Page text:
Ekaterina Alexandrovskaya, who competed on Australia’s pairs figure skating team in the 2018 Olympics, has died. She was 20.
“The ISU is shocked by the news of Ekaterina’s passing,” International Skating Union (ISU) President Jan Dijkema said in a statement on the organization’s website. “She was a talented pair skater and the Figure Skating community will miss her. We offer our deepest sympathies to her family, friends and teammates and mourn this tragic loss.”
Although the cause of death has not been confirmed, Russian news agency Tass reported that a law enforcement source said Alexandrovskaya took her own life by jumping from her Moscow apartment window and that a suicide note was left behind.
The Russian-born skater along with her partner on the ice, Harley Windsor, had only trained together for one year when they won the World Junior Figure Skating Championships in 2017 — becoming the first Australian skaters to win an ISU Championship title. The following year, they competed together at the Olympic Winter Games in PyeongChang, South Korea.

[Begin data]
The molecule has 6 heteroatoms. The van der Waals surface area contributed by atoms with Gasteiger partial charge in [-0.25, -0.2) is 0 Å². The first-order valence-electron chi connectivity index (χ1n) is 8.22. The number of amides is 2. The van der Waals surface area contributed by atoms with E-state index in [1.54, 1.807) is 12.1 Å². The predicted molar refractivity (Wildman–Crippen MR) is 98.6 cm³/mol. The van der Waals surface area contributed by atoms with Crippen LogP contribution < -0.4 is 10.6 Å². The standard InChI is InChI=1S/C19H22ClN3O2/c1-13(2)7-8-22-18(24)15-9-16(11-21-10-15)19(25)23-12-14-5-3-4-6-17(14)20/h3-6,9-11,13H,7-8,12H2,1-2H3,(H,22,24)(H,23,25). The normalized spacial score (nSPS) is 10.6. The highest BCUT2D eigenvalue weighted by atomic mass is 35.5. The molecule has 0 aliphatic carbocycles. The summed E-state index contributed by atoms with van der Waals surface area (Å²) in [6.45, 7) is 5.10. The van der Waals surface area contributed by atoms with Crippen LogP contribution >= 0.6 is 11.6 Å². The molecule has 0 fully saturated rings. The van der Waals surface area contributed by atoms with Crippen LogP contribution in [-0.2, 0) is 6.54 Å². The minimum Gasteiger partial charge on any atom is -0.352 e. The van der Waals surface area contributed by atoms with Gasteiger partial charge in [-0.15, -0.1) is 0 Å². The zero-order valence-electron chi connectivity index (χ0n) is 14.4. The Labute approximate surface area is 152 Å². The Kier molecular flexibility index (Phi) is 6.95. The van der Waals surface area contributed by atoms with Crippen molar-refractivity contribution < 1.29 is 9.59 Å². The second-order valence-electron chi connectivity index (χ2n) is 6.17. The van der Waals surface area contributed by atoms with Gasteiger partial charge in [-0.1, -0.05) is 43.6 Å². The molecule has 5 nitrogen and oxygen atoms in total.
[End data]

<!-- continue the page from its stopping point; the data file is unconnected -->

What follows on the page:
In February 2020, they announced they were ending their skating careers as a pair. Coach Andrei Khekalo told Russian news agency RIA Novosti on the day of Alexandrovskaya’s death that doctors recommended she end her skating career after she experienced an epileptic seizure.
“Due to health concerns, Katia and I are unable to continue,” Windsor wrote on Instagram in February. “I want to take this opportunity to wish Katia all the best in the future and a quick recovery.”
On Saturday, Windsor posted a tribute to Alexandrovskaya on Instagram, writing, ” Words can not describe how I feel right now, I am devastated and sick to my core about the sad and sudden passing of Katia. The amount we had achieved during our partnership is something I can never forget and will always hold close to my heart. This news is something you can never prepare for. Rest In Peace Katia.”
If you or someone you care for needs help, call the National Suicide Prevention Lifeline, 24 hours a day, at 1-800-273-8255.